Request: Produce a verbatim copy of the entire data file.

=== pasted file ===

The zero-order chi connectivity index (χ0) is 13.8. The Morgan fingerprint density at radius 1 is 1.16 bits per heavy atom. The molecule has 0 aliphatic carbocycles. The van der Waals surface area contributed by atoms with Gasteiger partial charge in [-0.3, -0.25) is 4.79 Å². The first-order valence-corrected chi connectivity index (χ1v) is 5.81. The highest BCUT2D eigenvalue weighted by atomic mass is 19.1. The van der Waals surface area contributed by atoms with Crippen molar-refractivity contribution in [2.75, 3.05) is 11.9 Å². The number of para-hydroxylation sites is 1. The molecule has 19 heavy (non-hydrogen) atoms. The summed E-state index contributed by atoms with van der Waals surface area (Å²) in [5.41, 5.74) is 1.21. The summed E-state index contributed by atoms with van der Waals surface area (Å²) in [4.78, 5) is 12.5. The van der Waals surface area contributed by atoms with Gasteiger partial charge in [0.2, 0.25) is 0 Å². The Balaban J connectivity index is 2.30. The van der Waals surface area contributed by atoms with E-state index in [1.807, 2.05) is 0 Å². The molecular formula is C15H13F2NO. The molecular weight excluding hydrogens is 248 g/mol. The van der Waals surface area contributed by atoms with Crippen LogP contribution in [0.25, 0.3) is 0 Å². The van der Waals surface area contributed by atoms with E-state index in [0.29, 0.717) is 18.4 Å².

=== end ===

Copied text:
The zero-order chi connectivity index (χ0) is 13.8. The Morgan fingerprint density at radius 1 is 1.16 bits per heavy atom. The molecule has 0 aliphatic carbocycles. The van der Waals surface area contributed by atoms with Gasteiger partial charge in [-0.3, -0.25) is 4.79 Å². The first-order valence-corrected chi connectivity index (χ1v) is 5.81. The highest BCUT2D eigenvalue weighted by atomic mass is 19.1. The van der Waals surface area contributed by atoms with Crippen molar-refractivity contribution in [2.75, 3.05) is 11.9 Å². The number of para-hydroxylation sites is 1. The molecule has 19 heavy (non-hydrogen) atoms. The summed E-state index contributed by atoms with van der Waals surface area (Å²) in [5.41, 5.74) is 1.21. The summed E-state index contributed by atoms with van der Waals surface area (Å²) in [4.78, 5) is 12.5. The van der Waals surface area contributed by atoms with Gasteiger partial charge in [0.2, 0.25) is 0 Å². The Balaban J connectivity index is 2.30. The van der Waals surface area contributed by atoms with E-state index in [1.807, 2.05) is 0 Å². The molecular formula is C15H13F2NO. The molecular weight excluding hydrogens is 248 g/mol. The van der Waals surface area contributed by atoms with Crippen LogP contribution in [0.25, 0.3) is 0 Å². The van der Waals surface area contributed by atoms with E-state index in [0.29, 0.717) is 18.4 Å².